I don't think this is how Bob Gibson prepared for his World Series starts.
"The night before, I usually stay up playing video games all night, competitive gaming, more 'Call of Duty,'" said Joe Kelly, 25, the St. Louis Cardinals starter against Boston in Game 3 of the Series on Saturday evening. "You don't want to put too much emphasis (on the start) and just mentally drain yourself thinking, 'Man, this is a huge start,' and you have to go out there and perform.
"That's not the way to go about it, as I would take it. But, yeah, game day comes around, I'm definitely going to be locked in and ready to go."
With the series tied 1-1, the Cardinals' immediate future lies in the hands of one of the freest of free spirits on a very laid-back pitching staff. But one of its most competitive as well.
"I think a lot of our guys are free in this clubhouse to kind of be themselves," Cardinals manager Mike Matheny said Friday afternoon in his formal press conference in the interview room at Busch Stadium. "And once again I think that's something they see from the veteran leadership they have. I know (Adam) Wainwright is in the video room watching this right now. He's a guy that is not afraid to be himself. You see the crazy dancing. He has fun. But when it gets to be his turn to pitch, there's not a better competitor out there.
"And I think Joe Kelly has found a place here where he has the freedom to do the same. Because he's a funny guy. He enjoys life. He's all the time doing some things you wouldn't expect him to do. But when it comes down to pitching, he's ready to compete. He's a competitor."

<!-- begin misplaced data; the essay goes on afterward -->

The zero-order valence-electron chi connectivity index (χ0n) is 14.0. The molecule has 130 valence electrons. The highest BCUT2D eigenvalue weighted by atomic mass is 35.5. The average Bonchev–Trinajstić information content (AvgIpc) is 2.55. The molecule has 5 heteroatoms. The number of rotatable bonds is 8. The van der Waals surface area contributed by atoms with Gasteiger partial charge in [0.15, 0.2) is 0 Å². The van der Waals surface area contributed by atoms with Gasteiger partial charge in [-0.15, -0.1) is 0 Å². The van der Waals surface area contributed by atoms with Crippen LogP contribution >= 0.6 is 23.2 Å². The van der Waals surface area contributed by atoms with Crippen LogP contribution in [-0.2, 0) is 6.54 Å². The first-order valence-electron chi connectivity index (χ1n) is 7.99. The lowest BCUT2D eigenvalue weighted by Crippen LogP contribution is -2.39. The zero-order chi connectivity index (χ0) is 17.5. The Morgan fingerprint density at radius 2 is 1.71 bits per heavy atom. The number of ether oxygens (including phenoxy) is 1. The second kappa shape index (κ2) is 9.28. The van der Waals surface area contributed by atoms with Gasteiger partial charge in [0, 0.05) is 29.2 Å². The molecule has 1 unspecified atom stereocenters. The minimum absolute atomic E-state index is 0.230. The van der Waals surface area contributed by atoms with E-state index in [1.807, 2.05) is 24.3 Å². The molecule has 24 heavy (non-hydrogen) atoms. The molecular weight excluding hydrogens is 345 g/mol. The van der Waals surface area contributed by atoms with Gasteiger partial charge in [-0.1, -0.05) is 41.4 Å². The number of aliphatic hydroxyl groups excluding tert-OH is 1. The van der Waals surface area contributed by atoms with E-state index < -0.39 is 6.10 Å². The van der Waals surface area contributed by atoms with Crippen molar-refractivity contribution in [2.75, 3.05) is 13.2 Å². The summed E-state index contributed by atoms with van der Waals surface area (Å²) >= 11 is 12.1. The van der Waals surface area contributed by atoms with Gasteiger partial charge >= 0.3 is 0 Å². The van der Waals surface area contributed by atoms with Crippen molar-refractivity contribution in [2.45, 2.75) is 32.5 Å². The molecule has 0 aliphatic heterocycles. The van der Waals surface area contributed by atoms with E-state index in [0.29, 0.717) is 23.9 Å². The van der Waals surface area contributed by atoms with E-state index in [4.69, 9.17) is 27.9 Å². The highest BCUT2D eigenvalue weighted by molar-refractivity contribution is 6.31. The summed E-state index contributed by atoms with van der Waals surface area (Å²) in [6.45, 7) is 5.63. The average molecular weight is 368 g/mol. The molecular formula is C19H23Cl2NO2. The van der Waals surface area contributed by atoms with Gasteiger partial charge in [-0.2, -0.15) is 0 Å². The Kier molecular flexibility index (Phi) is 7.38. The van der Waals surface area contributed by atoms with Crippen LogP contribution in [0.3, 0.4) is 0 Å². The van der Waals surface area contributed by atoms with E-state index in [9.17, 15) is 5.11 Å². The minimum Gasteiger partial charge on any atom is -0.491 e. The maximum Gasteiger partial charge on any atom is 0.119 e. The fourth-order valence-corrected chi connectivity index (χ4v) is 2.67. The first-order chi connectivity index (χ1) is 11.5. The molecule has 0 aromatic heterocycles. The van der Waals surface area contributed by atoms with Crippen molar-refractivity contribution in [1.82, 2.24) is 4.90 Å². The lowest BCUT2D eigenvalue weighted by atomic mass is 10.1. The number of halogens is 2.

And a prankster: While pitching for the University of California-Riverside, Kelly got the nickname "The Machine Gun" after telling the public relations department he was a distant relative of notorious gangster George "Machine Gun" Kelly.
Kelly came clean on that fib a few years ago, though the mischief is happily chronicled in the Cardinals' media guide for 2013.
On Friday, Kelly confessed to a few more inadequacies.
"I'm horrible with musical instruments," Kelly told a clot of national baseball writers eager to learn what makes him tick. "Can't sing and I can't play an instrument."
Kelly glanced down at the microphone sitting on the podium, and spied a bottle of blue Gatorade sitting nearby.
"Nobody ever drinks these, by the way," Kelly said, unscrewing the top and taking a sip as his audience laughed. "I played basketball and football growing up. I didn't play them in high school, but I did play different sports when I was younger."
Kelly, who throws 95 mph despite his 6-1, 175-pound frame, has other, less heralded physical skills.
One of them may not be much of a factor unless a Red Sox batter sends a bouncer over Kelly's head Saturday night.
"I can definitely dunk from standing underneath (the basket) by jumping straight up," he said. "I don't want to talk about dunking abilities, and that's probably not good. And I don't think the GM (general manager) wants to hear that.
"I don't play basketball in the offseason, but, yes, I can dunk a basketball from very different parts of the court."
He'll have a commanding view from the pitching rubber at the vortex of a frenzied Busch Stadium on Saturday night. Just the place for someone not too terribly caught up in the gravity of the moment.
"I think the main difference is the crowd, the fans," said Kelly, 10-5 with a 2.69 ERA in 37 games in the regular season, 0-1 with a 4.41 ERA in three postseason starts. "The regular season we pack the house well, but in the postseason every strike is huge. Every out is huge. Every hit we get is big, even if we don't score.
"I don't think anything is different while (I'm) pitching. You don't want to change, obviously. But I wouldn't say there's anything different from you throwing a fastball to a team during the regular season, and you throwing a fastball to a team during the postseason."
Joe Ostermeier, chairman of the St. Louis chapter of the Baseball Writers Association of America, has written about the Cardinals for the Belleville News-Democrat since their playoff run in 1985. He can be reached at (618) 239-2512, or at firstname.lastname@example.org.